Here's an alternative method that deals with :
- Parallax (where the emissive part of the screen is behind the 'glass' surface
- Surface reflections
- Pixellation of the image
- Scattering of the image into the 'glass'
- Dimming due to viewing angle
- Surface scratches
First to the parallax. This is the effect where the screen image moves in relation to the surface due to the viewing angle - due to being set behind the actual surface. This could be modelled by placing an additional (glass) surface in front of the 'emissive' surface but can actually be faked using vector maths similar to https://blender.stackexchange.com/a/84618/29586.
The Cross Product is used to generate a vector in the required direction of displacement of the image and the Dot Product is used to calculate the amount of displacement to apply. Adjusting the Emitter Depth value node controls the effective depth below the surface.
Next for the surface reflections - this is easy to achieve with a basic Fresnel arrangement to mix a Glossy shader with a small amount of roughness to slightly spread the reflections.
To make the image appear pixellated we can use the Modulo function to convert the input coordinates into discrete "steps". Some additional maths can detect when the point in the texture is close to the edge of one of these 'pixels' and 'black' it out so as to produce a dark border around each pixel.
The bright image projected onto the back of the glass may produce some scattering or 'glow' below the surface, spread out by adding some Noise to displace the coordinates.
This uses the same 'pixellation' as for the main image (without the black border as it's an unnecessary complication since the result will be blurred anyway). The 'blurred' image will be in the 'correct' place on the screen rather than being offset to simulate the light being projected towards the screen causing a glow or scatter due to its high 'straight-on' intensity. Keep the intensity quite low so the effect is quite subtle.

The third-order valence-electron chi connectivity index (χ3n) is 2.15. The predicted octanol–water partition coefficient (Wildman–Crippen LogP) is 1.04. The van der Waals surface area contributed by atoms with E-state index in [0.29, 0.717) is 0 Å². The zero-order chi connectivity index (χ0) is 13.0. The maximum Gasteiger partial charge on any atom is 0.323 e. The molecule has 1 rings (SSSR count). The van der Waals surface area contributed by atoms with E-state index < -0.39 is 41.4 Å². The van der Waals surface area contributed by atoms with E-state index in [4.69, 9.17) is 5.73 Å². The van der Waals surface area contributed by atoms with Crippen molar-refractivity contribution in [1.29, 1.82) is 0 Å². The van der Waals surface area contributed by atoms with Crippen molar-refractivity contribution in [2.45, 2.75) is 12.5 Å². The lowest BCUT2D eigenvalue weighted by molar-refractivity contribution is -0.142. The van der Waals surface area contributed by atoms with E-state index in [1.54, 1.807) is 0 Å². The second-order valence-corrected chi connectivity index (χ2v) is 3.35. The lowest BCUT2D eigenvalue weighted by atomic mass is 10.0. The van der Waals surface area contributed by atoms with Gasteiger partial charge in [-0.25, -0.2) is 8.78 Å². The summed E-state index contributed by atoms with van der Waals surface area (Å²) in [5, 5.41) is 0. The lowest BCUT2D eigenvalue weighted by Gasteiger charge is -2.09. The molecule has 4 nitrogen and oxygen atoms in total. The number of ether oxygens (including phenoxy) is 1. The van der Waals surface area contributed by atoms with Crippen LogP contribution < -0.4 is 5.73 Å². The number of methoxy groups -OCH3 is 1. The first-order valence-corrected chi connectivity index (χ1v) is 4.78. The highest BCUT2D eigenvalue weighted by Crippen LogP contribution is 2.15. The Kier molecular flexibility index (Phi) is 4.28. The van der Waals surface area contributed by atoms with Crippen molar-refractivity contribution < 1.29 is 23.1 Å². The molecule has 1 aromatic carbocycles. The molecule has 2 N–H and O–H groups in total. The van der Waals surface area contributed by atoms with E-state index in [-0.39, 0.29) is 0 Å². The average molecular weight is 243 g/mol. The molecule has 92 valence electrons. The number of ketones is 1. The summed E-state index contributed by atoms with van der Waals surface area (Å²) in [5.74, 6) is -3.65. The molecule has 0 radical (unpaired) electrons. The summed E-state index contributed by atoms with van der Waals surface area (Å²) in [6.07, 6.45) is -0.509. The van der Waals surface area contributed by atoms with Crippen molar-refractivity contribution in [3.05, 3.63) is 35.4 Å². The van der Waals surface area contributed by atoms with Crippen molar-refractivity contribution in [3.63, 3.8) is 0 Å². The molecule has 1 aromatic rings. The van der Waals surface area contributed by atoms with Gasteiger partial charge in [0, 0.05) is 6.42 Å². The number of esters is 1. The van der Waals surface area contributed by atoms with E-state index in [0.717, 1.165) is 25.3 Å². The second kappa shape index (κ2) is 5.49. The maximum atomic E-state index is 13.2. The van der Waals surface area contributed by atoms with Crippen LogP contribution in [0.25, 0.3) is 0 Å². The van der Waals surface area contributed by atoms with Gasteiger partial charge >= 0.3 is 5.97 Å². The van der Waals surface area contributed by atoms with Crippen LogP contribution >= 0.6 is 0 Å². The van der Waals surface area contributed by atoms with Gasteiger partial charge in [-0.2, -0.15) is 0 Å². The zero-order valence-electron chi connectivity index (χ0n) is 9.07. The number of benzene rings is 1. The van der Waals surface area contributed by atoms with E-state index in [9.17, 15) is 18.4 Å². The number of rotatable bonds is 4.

Many screen technologies have limitations in the viewing angle where the image will become distorted or fade out at shallow angles. More Vector Maths can be used to achieve this by using the Dot Product to compare the Normal with the Incoming ray and using a Color Ramp to allow this to be tuned to affect the visibility as the angle changes.
Finally, we can add some surface scratches which helps to bring out the parallax effect (as the emissive image will move in relation to the scratches). The surface scratches control the mixing in of a Glossy shader with a high roughness. This will look light when illuminated and will also block the emission to look darker the the scratches are obscuring the content on the screen (just like real scratches).
Bringing this all together produces the following material :
The cyan nodes indicate parameters you can adjust - eg, the 'depth' below the surface of the emissive screen, the pixellation factor, the brightness of the emission and the glow. Also, you can adjust the color ramp to change the rate and angle of the falloff due to viewing angle.
And the final result :
Blend file included : (you'll need to add your own HDR for the environment)
Here's an example of a phone screen (screengrab from an iPhone) with a Bevel added to the edges of the mesh (which actually interacts with the parallax quite well when the image is close to the edge). (click to see at full resolution)